The seventh commandment turns the Éros (erotic love) of romance into the agÁpe (unconditional Christ-like love) of committed life together. That discipline yields longer, deeper rewards. It’s the lesson learned in good marriages.

In the week I was asked to reflect on the seventh commandment, “Thou shalt not commit adultery,” a self-professed “conservative Christian” congressman was caught passionately kissing an aide and a prominent mega-church pastor resigned his church because of a string of extramarital affairs. Of course, worse things happened in America that week. A 16-year-old boy stabbed 21 of his classmates and 6 million children went to bed hungry. These kinds of stories cause us to ask: Can a large, diverse and free society dedicated to the pursuit of happiness also be moral? How might the Christian community be a blessing to the nation as a witness to what “happiness” is?

One clue is that the Hebrew word we translate as “adultery” is different from the word for “promiscuity.” The commandment isn’t about sex, or even sex with multiple partners. Indeed, it isn’t even about the three or four people directly affected by adultery. Like so many of God’s commandments, (not just the ten, but the 613 mitzvot in the Old Testament), this one is about fidelity of relationships as a benefit for the whole community. That’s why when they asked Jesus: “What is the most important commandment?” he said they were all summed up by two relationships: “Love God with all your heart,” and “Love your neighbor as yourself.” The seventh commandment, like all of them, is about establishing just and loving covenants so that the whole community can flourish. That’s the goal of the pursuit of happiness.

How do we get there from here? The truth is the Ten Commandments didn’t work. The Old Testament is the story of persistent and pervasive covenant-breaking because the commandments are not self-evident or self-enforcing. And now, we don’t live in a command economy, like North Korea, or a commandment social structure like the Taliban. In fact, if the Meyers Briggs psychometric indicator is accurate, only about half of us appreciate a rule-based society and perhaps only 18 percent would be inclined to impose that on others.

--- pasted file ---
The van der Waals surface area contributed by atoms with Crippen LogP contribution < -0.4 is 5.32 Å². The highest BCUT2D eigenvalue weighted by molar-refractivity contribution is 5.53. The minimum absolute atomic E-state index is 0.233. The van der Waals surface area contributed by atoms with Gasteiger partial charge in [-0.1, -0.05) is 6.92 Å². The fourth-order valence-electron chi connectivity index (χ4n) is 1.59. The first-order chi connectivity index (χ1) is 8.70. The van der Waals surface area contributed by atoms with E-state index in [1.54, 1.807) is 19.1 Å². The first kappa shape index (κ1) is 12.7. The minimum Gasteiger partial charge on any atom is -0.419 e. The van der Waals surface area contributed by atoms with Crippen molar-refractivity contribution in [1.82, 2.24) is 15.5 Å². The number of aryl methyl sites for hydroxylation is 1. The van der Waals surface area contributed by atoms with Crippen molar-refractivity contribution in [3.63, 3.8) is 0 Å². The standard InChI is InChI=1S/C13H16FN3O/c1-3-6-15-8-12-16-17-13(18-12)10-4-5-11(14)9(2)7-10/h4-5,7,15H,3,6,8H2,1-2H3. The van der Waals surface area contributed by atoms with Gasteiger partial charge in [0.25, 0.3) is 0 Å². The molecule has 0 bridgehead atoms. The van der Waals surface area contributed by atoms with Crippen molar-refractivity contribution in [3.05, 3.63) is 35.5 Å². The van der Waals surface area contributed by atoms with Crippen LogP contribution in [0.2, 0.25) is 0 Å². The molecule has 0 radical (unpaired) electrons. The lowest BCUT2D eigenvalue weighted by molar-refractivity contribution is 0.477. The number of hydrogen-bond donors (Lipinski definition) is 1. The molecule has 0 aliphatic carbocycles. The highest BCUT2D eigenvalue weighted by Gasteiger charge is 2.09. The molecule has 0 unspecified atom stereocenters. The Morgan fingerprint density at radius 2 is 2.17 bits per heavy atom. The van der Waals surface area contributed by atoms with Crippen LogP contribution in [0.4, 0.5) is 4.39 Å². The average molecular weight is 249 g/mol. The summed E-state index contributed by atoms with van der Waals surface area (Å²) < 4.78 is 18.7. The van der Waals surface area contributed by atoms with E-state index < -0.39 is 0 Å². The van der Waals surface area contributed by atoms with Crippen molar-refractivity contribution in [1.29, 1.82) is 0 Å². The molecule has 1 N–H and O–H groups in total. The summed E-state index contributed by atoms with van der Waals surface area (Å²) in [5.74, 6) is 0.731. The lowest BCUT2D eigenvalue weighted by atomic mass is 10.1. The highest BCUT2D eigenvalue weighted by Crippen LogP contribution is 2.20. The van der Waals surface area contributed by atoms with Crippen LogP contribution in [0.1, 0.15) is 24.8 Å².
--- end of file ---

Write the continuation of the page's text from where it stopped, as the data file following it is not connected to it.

The challenge of living a moral life in a free and wealthy society is that we have returned to the Garden of Eden and are making the same bad choices. Research shows Americans are less interested in “religion” but still crave “spirituality,” the feeling of connectedness to the transcendent and each other. And we imagine a spirit at work in our feelings, in our sensations and gratifications, like we feel good after ingesting sugar or cocaine. The excitement of the new “relationship” in adultery is a distorted spiritual quest.

What do we have to offer as Christians? It must be our example as participants in the new covenant offered by Christ. My wife, Drema, has performed about 400 weddings. At every one she says: “Your love has brought you to this moment. Your commitment is what will guide you from here on.” It’s how we live the seventh commandment. It’s how the éros (erotic love) of romance becomes the agápe (unconditional Christ-like love) of committed life together. That discipline yields longer, deeper rewards. It’s the lesson learned in good marriages, successful businesses and at the gym. The Indian poet Rabindranath Tagore put it this way: “I slept and dreamt that life was joy. I awoke and saw that life was service. I acted and behold, service was joy.”

The joy of Christian service, including fidelity in all our relationships, is what we have to offer. In my tradition, that healthy, growing, contagious love in Christ is understood as God’s “sanctifying grace,” which unites personal and social holiness. If we model this, we can be a blessing to the nation.

The Rev. Dr. David McAllister-Wilson has been president of Wesley Theological Seminary in Washington since 2002. An ordained United Methodist minister, he has served for nearly 30 years in theological education and has helped make Wesley one of the nation’s largest and leading theological schools, preparing approximately 1,300 men and women for ministry each year.